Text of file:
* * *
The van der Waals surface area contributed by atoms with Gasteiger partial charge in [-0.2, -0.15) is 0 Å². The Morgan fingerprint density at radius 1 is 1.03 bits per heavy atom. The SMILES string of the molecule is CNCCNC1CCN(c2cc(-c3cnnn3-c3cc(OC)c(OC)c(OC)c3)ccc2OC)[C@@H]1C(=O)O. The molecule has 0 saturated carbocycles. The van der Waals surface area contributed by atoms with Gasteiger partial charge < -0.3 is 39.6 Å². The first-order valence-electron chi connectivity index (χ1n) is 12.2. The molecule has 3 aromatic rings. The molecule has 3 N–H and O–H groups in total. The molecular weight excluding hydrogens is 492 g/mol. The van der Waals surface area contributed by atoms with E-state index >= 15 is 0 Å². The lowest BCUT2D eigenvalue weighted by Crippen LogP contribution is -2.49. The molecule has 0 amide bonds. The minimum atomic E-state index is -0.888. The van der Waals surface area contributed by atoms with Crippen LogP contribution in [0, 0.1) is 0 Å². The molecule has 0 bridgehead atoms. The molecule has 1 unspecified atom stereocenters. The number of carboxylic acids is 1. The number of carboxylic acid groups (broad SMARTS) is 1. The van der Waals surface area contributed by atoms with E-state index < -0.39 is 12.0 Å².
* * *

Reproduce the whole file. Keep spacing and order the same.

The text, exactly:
The van der Waals surface area contributed by atoms with Gasteiger partial charge in [-0.2, -0.15) is 0 Å². The Morgan fingerprint density at radius 1 is 1.03 bits per heavy atom. The SMILES string of the molecule is CNCCNC1CCN(c2cc(-c3cnnn3-c3cc(OC)c(OC)c(OC)c3)ccc2OC)[C@@H]1C(=O)O. The molecule has 0 saturated carbocycles. The van der Waals surface area contributed by atoms with Gasteiger partial charge < -0.3 is 39.6 Å². The first-order valence-electron chi connectivity index (χ1n) is 12.2. The molecule has 3 aromatic rings. The molecule has 3 N–H and O–H groups in total. The molecular weight excluding hydrogens is 492 g/mol. The van der Waals surface area contributed by atoms with E-state index >= 15 is 0 Å². The lowest BCUT2D eigenvalue weighted by Crippen LogP contribution is -2.49. The molecule has 0 amide bonds. The minimum atomic E-state index is -0.888. The van der Waals surface area contributed by atoms with Crippen LogP contribution in [0, 0.1) is 0 Å². The molecule has 0 bridgehead atoms. The molecule has 1 unspecified atom stereocenters. The number of carboxylic acids is 1. The number of carboxylic acid groups (broad SMARTS) is 1. The van der Waals surface area contributed by atoms with E-state index < -0.39 is 12.0 Å².